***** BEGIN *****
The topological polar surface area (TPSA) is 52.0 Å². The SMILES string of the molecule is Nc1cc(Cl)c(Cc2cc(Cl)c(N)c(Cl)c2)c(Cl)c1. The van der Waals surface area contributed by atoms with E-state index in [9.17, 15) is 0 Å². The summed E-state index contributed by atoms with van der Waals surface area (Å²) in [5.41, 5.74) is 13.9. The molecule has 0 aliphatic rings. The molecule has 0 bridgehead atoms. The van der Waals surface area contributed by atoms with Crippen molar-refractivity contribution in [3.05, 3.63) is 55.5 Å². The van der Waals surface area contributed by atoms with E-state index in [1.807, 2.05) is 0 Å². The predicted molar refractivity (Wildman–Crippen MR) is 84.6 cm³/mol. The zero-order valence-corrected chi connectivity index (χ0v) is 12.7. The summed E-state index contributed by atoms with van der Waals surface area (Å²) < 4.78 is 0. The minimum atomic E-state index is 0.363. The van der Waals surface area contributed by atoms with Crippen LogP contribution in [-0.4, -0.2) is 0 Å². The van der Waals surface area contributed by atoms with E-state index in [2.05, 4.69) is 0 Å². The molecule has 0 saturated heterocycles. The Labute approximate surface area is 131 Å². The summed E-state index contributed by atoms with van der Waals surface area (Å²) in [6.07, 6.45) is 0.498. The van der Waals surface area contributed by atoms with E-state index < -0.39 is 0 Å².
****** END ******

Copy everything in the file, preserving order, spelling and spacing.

The topological polar surface area (TPSA) is 52.0 Å². The SMILES string of the molecule is Nc1cc(Cl)c(Cc2cc(Cl)c(N)c(Cl)c2)c(Cl)c1. The van der Waals surface area contributed by atoms with E-state index in [9.17, 15) is 0 Å². The summed E-state index contributed by atoms with van der Waals surface area (Å²) in [5.41, 5.74) is 13.9. The molecule has 0 aliphatic rings. The molecule has 0 bridgehead atoms. The van der Waals surface area contributed by atoms with Crippen molar-refractivity contribution in [3.05, 3.63) is 55.5 Å². The van der Waals surface area contributed by atoms with E-state index in [1.807, 2.05) is 0 Å². The predicted molar refractivity (Wildman–Crippen MR) is 84.6 cm³/mol. The zero-order valence-corrected chi connectivity index (χ0v) is 12.7. The summed E-state index contributed by atoms with van der Waals surface area (Å²) < 4.78 is 0. The minimum atomic E-state index is 0.363. The van der Waals surface area contributed by atoms with Crippen LogP contribution in [-0.4, -0.2) is 0 Å². The van der Waals surface area contributed by atoms with E-state index in [2.05, 4.69) is 0 Å². The molecule has 0 saturated heterocycles. The Labute approximate surface area is 131 Å². The summed E-state index contributed by atoms with van der Waals surface area (Å²) in [6.07, 6.45) is 0.498. The van der Waals surface area contributed by atoms with E-state index < -0.39 is 0 Å².